Midlevel Providers

Quick question (and please excuse my ignorance):

Why do some mid level providers want to go on to be a physician while others think that they already are physicians?

Aside from education requirements and length of time per program what is the difference between an NP/PA and a physician???

Knowledge. The NP/PA’s I know who have gone on to become physicians all realize after a week of med school that the depth and breadth of their education pails in comparison to MD/DO school. That knowledge or lack thereof limits the midlevel to being midlevels.

Why do some move to be physicians? Because they want to know more. Some also want to be ultimately responsible but every midlevel I know does so because they want to have the depth and breadth of a med school education. Ultimately being the “boss” is just par for the course.

  • Julio Cesar Said:

Why do some mid level providers want to go on to be a physician

And because in some facilities that I have worked in the midlevels find themselves with the workload and responsibility of a physician, without the commeasurate compensation. Not that it's about the money, but still . . .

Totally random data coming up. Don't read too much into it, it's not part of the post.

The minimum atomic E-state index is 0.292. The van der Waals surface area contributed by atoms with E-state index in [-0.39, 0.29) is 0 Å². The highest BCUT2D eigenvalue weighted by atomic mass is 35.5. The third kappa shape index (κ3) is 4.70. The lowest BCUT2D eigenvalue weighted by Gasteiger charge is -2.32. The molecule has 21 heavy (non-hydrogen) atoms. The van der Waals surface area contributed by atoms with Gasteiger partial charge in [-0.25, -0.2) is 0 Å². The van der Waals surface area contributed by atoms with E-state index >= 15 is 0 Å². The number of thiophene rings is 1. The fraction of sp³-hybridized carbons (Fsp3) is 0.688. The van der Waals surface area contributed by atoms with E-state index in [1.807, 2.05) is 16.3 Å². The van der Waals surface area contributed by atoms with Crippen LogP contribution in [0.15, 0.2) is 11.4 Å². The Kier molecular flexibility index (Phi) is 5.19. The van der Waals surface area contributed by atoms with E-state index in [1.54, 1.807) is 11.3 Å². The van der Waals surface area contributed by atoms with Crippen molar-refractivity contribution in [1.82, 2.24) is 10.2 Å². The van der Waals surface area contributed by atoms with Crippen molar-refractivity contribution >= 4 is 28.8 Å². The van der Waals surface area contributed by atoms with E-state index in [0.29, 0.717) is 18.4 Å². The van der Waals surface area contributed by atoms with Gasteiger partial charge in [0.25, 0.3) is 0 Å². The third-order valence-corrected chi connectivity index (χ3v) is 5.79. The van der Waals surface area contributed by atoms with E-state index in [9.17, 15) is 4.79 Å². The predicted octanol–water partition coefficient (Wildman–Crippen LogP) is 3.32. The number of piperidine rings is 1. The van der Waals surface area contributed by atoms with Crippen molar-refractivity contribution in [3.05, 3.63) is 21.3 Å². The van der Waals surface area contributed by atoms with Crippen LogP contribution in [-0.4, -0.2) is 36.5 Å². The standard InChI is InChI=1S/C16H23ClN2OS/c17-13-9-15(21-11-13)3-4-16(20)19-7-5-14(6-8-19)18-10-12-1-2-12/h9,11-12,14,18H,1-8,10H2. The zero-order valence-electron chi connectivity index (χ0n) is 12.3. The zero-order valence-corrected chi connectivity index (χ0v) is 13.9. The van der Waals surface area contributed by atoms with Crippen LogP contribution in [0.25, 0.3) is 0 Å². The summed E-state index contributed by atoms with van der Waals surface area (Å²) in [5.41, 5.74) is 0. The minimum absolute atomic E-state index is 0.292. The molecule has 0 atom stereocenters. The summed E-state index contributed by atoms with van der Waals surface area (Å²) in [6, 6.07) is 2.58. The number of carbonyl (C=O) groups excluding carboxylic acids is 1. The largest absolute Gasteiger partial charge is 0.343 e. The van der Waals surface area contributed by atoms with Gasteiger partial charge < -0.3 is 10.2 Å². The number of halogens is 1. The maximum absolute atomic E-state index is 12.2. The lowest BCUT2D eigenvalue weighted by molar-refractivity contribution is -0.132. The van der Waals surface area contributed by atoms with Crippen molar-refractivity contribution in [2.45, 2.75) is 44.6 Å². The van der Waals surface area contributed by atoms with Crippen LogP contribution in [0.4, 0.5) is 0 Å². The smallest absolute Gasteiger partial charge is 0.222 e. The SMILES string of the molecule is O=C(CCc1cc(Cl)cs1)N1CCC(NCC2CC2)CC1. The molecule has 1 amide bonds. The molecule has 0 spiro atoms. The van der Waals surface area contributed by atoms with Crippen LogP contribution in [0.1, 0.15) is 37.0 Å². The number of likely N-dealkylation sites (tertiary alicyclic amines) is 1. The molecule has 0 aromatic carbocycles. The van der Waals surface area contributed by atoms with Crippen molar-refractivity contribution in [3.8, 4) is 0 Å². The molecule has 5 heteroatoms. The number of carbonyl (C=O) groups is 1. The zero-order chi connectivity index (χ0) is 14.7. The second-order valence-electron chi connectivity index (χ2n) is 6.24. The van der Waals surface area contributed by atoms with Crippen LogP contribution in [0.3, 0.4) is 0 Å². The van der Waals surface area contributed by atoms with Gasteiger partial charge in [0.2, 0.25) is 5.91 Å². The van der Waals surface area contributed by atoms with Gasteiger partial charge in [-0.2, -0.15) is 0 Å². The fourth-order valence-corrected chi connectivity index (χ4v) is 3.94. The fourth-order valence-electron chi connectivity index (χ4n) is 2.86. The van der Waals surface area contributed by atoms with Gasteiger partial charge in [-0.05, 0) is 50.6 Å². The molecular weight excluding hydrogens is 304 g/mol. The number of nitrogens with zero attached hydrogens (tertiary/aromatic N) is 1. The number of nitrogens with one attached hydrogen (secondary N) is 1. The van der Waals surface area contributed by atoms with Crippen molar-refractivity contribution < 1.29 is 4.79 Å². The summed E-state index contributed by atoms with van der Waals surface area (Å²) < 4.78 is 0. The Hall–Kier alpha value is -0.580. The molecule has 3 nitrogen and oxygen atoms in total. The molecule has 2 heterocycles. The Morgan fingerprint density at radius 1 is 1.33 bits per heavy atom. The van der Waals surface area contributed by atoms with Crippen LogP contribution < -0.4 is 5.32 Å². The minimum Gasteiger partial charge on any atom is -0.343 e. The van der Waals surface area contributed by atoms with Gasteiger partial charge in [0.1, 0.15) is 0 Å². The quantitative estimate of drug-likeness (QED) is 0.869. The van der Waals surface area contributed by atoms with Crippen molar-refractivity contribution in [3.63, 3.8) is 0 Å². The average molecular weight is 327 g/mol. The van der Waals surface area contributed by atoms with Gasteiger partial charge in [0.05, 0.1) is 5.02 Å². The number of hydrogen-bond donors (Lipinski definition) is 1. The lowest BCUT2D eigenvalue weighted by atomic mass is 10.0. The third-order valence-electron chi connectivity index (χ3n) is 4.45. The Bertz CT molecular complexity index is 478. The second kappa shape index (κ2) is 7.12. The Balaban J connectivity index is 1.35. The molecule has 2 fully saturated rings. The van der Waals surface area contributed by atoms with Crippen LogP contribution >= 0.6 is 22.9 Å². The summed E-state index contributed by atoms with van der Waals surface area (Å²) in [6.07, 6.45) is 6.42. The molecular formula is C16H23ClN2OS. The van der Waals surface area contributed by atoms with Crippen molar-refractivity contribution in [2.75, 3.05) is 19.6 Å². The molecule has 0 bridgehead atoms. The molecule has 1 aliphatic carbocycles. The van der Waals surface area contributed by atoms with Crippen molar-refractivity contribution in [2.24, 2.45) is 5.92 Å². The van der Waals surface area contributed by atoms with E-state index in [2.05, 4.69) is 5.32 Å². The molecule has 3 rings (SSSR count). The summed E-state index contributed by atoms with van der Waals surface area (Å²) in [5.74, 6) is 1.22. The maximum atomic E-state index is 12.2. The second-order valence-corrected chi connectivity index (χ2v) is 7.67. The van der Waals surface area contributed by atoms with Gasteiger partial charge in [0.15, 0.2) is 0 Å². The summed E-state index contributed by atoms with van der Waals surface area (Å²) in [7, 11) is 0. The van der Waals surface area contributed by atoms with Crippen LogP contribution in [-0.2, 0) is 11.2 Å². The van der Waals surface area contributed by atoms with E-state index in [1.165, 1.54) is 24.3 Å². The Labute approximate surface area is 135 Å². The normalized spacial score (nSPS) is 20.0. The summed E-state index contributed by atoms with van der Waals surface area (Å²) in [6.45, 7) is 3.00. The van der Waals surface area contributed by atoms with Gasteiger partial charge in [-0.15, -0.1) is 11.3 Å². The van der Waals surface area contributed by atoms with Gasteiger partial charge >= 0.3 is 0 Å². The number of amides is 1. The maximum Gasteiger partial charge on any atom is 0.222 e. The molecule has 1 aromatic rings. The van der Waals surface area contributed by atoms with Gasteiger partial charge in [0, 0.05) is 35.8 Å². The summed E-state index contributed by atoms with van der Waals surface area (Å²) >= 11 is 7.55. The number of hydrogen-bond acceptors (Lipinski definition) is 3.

I quit my job to go to school and make a PA application. After about 6 months working up close with PA's and visiting with both I knew that I would never be satisfied unless I made the med school application.


To clarify, for me personally, it's not about the money, I just would not be happy not being "the guy" if that makes sense. As a paramedic I worked without immediate supervision and got the full range of pt acuity. In my neck of the woods there are PA's doing the same thing, but why not go to school 2 more years, have a bit more autonomy, education and ability to care for your pt's. And mathmatically, the compensation makes up for the extra two years of med school and the wage differences for 3 years of residency.